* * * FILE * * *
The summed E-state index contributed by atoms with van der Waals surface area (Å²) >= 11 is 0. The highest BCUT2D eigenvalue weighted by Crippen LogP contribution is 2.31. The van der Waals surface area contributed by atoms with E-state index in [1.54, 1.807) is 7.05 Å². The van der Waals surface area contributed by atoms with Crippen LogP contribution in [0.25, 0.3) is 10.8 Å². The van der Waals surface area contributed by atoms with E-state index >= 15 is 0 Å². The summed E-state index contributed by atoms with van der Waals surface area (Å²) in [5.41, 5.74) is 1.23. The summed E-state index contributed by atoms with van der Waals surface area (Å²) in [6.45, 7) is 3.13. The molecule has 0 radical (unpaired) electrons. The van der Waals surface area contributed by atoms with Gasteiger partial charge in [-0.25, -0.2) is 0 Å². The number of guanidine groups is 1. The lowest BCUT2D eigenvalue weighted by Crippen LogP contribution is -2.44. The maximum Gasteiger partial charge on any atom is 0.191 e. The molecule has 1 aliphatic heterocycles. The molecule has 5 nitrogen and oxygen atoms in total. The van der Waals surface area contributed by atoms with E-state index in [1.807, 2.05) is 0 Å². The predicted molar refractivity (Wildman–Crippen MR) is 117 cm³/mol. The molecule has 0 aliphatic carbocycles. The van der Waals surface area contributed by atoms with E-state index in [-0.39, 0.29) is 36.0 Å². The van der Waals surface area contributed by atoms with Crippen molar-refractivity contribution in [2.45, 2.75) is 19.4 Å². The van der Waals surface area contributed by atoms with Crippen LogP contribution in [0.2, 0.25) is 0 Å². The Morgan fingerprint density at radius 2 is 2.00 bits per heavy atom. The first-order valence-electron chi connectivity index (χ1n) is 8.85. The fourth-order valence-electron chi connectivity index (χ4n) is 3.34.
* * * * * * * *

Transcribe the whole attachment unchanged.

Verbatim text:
The summed E-state index contributed by atoms with van der Waals surface area (Å²) >= 11 is 0. The highest BCUT2D eigenvalue weighted by Crippen LogP contribution is 2.31. The van der Waals surface area contributed by atoms with E-state index in [1.54, 1.807) is 7.05 Å². The van der Waals surface area contributed by atoms with Crippen LogP contribution in [0.25, 0.3) is 10.8 Å². The van der Waals surface area contributed by atoms with E-state index >= 15 is 0 Å². The summed E-state index contributed by atoms with van der Waals surface area (Å²) in [5.41, 5.74) is 1.23. The summed E-state index contributed by atoms with van der Waals surface area (Å²) in [6.45, 7) is 3.13. The molecule has 0 radical (unpaired) electrons. The van der Waals surface area contributed by atoms with Gasteiger partial charge in [-0.25, -0.2) is 0 Å². The number of guanidine groups is 1. The lowest BCUT2D eigenvalue weighted by Crippen LogP contribution is -2.44. The maximum Gasteiger partial charge on any atom is 0.191 e. The molecule has 1 aliphatic heterocycles. The molecule has 5 nitrogen and oxygen atoms in total. The van der Waals surface area contributed by atoms with E-state index in [1.807, 2.05) is 0 Å². The predicted molar refractivity (Wildman–Crippen MR) is 117 cm³/mol. The molecule has 0 aliphatic carbocycles. The van der Waals surface area contributed by atoms with E-state index in [-0.39, 0.29) is 36.0 Å². The van der Waals surface area contributed by atoms with Crippen molar-refractivity contribution in [2.45, 2.75) is 19.4 Å². The van der Waals surface area contributed by atoms with Crippen LogP contribution in [0.2, 0.25) is 0 Å². The Morgan fingerprint density at radius 2 is 2.00 bits per heavy atom. The first-order valence-electron chi connectivity index (χ1n) is 8.85. The fourth-order valence-electron chi connectivity index (χ4n) is 3.34.